Wales housing market slowdown expected after average house price hits record high

The average house price in Wales hit a new high, costing £249,076 at the end of 2022. Credit: PA Images

House prices in Wales reached a record high at the end of last year but a slowdown is expected, according to new report.

The average house price in Wales reached a new peak of £249,076 at the end of 2022, but cost of living pressures, higher interest rates and stagnant earnings are expected to lead to a market slowdown.

Figures released from Principality Building Society’s Wales House Price Index shows an an almost double-digit price rise (9.9%) when compared to the same period the previous year.

However, this is the weakest annual price rise in Wales since early 2022 and points towards a more subdued outlook for the housing market in 2023.

The House Price Index provides an average property price in each of the 22 local authorities across Wales. Credit: Principality House Price Index

Prices also rose by a modest 1.3% between October and December 2022 - one of the lowest rates since early 2020, reinforcing that the strong quarterly rate of house price inflation reported a year ago has dropped considerably. 

The index shows the rise and fall in house prices in each of the 22 local authorities in Wales.

House prices across Wales reached new highs in ten of the twenty-two local authorities in Q4, but for the first time in over two years, more local authorities reported quarterly price falls than increases.

It also showed that only four local authorities reported consistent increases quarter-on-quarter through the whole of 2022 including: Blaenau Gwent, Bridgend, Cardiff and Carmarthenshire.  However, Conwy posted just one quarterly increase – in the second quarter of 2022.

House prices in Anglesey have dropped by more than £50,000 from the all-time peak reported in Q3 2022.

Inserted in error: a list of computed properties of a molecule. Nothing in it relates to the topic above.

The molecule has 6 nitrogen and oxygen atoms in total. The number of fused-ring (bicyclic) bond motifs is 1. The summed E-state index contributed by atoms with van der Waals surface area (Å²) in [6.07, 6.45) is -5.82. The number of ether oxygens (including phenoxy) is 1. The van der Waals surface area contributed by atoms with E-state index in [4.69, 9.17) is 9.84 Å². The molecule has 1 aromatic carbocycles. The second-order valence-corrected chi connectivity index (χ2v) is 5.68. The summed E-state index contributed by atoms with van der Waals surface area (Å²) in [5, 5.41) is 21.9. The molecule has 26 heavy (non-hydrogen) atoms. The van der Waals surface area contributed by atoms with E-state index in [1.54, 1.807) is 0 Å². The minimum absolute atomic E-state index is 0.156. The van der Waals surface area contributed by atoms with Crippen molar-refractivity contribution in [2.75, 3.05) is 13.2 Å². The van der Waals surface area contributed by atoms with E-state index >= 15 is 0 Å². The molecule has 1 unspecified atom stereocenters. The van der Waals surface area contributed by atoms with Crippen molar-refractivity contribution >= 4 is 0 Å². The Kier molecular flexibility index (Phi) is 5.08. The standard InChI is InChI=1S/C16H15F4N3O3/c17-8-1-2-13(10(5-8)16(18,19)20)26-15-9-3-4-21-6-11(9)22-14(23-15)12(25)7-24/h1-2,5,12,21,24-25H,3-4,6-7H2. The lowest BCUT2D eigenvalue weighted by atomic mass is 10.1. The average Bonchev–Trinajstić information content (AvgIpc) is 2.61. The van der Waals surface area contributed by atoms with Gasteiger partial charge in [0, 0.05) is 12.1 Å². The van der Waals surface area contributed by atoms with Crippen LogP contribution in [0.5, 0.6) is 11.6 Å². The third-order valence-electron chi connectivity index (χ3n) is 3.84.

The report estimates that there were about 12,600 transactions in Wales between October and December 2022, up a little on the previous quarter, but about 5% lower than Q4 2021. However, these figures may be somewhat flattered by buyers moving quickly to complete purchases while favourable mortgage deals were available. 

Shaun Middleton, Head of Distribution at Principality Building Society said: “Looking back at 2022, Wales has not suffered the more extreme price volatility seen in England. Typically, the housing market was more buoyant than expected partly because of the long-term issue of the shortage of the supply of homes, combined with pent-up demand.

“Matters have improved since the tumultuous mini budget last September, with lenders returning to the market which increased competition and modestly reduced mortgage rates. It does appear that the era of exceptionally low mortgage rates is over."

He added: “Clearly, there will be a more challenging environment in 2023, with the higher cost of mortgages, rising cost-of-living pressures, plus a further fall in real earnings. These factors will contribute to a slowing market, with house prices widely predicted by analysts to drop slightly.

"More than 1.4 million households will be coming off much lower fixed-rate loans this year and some could face a payment shock, although the stress tests which have been in place over the last ten years should mean that most mortgaged households will have the capacity to cope with the increase.”